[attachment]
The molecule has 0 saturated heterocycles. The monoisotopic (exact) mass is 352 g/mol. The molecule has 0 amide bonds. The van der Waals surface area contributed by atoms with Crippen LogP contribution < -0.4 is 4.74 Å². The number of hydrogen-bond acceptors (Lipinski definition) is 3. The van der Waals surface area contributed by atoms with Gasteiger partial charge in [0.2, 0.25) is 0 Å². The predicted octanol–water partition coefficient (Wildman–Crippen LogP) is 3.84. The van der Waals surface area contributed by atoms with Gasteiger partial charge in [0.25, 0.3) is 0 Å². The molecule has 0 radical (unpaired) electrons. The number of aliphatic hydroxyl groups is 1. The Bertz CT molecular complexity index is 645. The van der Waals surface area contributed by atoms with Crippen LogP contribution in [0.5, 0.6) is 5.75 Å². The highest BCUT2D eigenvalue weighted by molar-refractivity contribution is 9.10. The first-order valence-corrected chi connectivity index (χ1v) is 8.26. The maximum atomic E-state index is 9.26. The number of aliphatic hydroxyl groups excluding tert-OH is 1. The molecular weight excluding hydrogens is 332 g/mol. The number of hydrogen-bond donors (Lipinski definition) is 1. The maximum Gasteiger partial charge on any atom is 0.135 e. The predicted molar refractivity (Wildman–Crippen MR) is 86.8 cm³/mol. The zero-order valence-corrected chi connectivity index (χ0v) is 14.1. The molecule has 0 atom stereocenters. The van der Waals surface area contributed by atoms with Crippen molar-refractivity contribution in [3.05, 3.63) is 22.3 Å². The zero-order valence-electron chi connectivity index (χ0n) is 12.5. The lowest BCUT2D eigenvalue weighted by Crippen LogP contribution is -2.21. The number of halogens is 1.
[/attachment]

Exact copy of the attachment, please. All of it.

The molecule has 0 saturated heterocycles. The monoisotopic (exact) mass is 352 g/mol. The molecule has 0 amide bonds. The van der Waals surface area contributed by atoms with Crippen LogP contribution < -0.4 is 4.74 Å². The number of hydrogen-bond acceptors (Lipinski definition) is 3. The van der Waals surface area contributed by atoms with Gasteiger partial charge in [0.2, 0.25) is 0 Å². The predicted octanol–water partition coefficient (Wildman–Crippen LogP) is 3.84. The van der Waals surface area contributed by atoms with Gasteiger partial charge in [0.25, 0.3) is 0 Å². The molecule has 0 radical (unpaired) electrons. The number of aliphatic hydroxyl groups is 1. The Bertz CT molecular complexity index is 645. The van der Waals surface area contributed by atoms with Crippen LogP contribution in [0.5, 0.6) is 5.75 Å². The highest BCUT2D eigenvalue weighted by molar-refractivity contribution is 9.10. The first-order valence-corrected chi connectivity index (χ1v) is 8.26. The maximum atomic E-state index is 9.26. The number of aliphatic hydroxyl groups excluding tert-OH is 1. The molecular weight excluding hydrogens is 332 g/mol. The number of hydrogen-bond donors (Lipinski definition) is 1. The maximum Gasteiger partial charge on any atom is 0.135 e. The predicted molar refractivity (Wildman–Crippen MR) is 86.8 cm³/mol. The zero-order valence-corrected chi connectivity index (χ0v) is 14.1. The molecule has 0 atom stereocenters. The van der Waals surface area contributed by atoms with Crippen molar-refractivity contribution in [3.05, 3.63) is 22.3 Å². The zero-order valence-electron chi connectivity index (χ0n) is 12.5. The lowest BCUT2D eigenvalue weighted by Crippen LogP contribution is -2.21. The number of halogens is 1.